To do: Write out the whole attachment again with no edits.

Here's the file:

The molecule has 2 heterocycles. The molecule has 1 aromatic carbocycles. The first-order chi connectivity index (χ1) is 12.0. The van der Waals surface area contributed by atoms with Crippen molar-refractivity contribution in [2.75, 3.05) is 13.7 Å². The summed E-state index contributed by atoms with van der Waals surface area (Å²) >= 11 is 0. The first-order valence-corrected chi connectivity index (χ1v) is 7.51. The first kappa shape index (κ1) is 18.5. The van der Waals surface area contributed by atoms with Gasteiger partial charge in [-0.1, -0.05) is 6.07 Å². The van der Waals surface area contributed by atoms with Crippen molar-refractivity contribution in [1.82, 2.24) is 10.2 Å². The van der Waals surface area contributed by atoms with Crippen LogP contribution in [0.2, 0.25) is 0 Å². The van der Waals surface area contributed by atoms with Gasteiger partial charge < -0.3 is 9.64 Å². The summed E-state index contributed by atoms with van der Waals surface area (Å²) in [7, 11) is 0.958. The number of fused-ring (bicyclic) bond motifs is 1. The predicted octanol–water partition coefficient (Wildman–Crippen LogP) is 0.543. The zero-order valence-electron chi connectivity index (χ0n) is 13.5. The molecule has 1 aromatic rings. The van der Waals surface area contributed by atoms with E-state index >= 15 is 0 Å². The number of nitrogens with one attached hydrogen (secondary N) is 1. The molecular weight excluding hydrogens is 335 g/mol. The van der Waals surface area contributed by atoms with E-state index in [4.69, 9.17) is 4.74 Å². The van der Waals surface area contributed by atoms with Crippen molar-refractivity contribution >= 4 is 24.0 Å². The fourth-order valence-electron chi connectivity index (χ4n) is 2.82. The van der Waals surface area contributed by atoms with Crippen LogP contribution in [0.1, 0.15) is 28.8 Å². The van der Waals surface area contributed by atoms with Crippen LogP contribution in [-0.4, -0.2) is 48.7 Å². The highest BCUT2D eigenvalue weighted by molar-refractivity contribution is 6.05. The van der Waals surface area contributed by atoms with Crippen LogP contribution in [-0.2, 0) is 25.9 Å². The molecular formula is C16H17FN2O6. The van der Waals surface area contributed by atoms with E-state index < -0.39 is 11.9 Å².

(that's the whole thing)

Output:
The molecule has 2 heterocycles. The molecule has 1 aromatic carbocycles. The first-order chi connectivity index (χ1) is 12.0. The van der Waals surface area contributed by atoms with Crippen molar-refractivity contribution in [2.75, 3.05) is 13.7 Å². The summed E-state index contributed by atoms with van der Waals surface area (Å²) >= 11 is 0. The first-order valence-corrected chi connectivity index (χ1v) is 7.51. The first kappa shape index (κ1) is 18.5. The van der Waals surface area contributed by atoms with Gasteiger partial charge in [-0.1, -0.05) is 6.07 Å². The van der Waals surface area contributed by atoms with Crippen molar-refractivity contribution in [1.82, 2.24) is 10.2 Å². The van der Waals surface area contributed by atoms with Crippen LogP contribution in [0.2, 0.25) is 0 Å². The van der Waals surface area contributed by atoms with Gasteiger partial charge < -0.3 is 9.64 Å². The summed E-state index contributed by atoms with van der Waals surface area (Å²) in [7, 11) is 0.958. The number of fused-ring (bicyclic) bond motifs is 1. The predicted octanol–water partition coefficient (Wildman–Crippen LogP) is 0.543. The zero-order valence-electron chi connectivity index (χ0n) is 13.5. The molecule has 1 aromatic rings. The van der Waals surface area contributed by atoms with E-state index >= 15 is 0 Å². The number of nitrogens with one attached hydrogen (secondary N) is 1. The molecular weight excluding hydrogens is 335 g/mol. The van der Waals surface area contributed by atoms with E-state index in [4.69, 9.17) is 4.74 Å². The van der Waals surface area contributed by atoms with Crippen molar-refractivity contribution >= 4 is 24.0 Å². The fourth-order valence-electron chi connectivity index (χ4n) is 2.82. The van der Waals surface area contributed by atoms with Crippen LogP contribution in [0.1, 0.15) is 28.8 Å². The van der Waals surface area contributed by atoms with Crippen LogP contribution in [-0.4, -0.2) is 48.7 Å². The highest BCUT2D eigenvalue weighted by molar-refractivity contribution is 6.05. The van der Waals surface area contributed by atoms with Crippen LogP contribution in [-0.2, 0) is 25.9 Å². The molecular formula is C16H17FN2O6. The van der Waals surface area contributed by atoms with E-state index < -0.39 is 11.9 Å².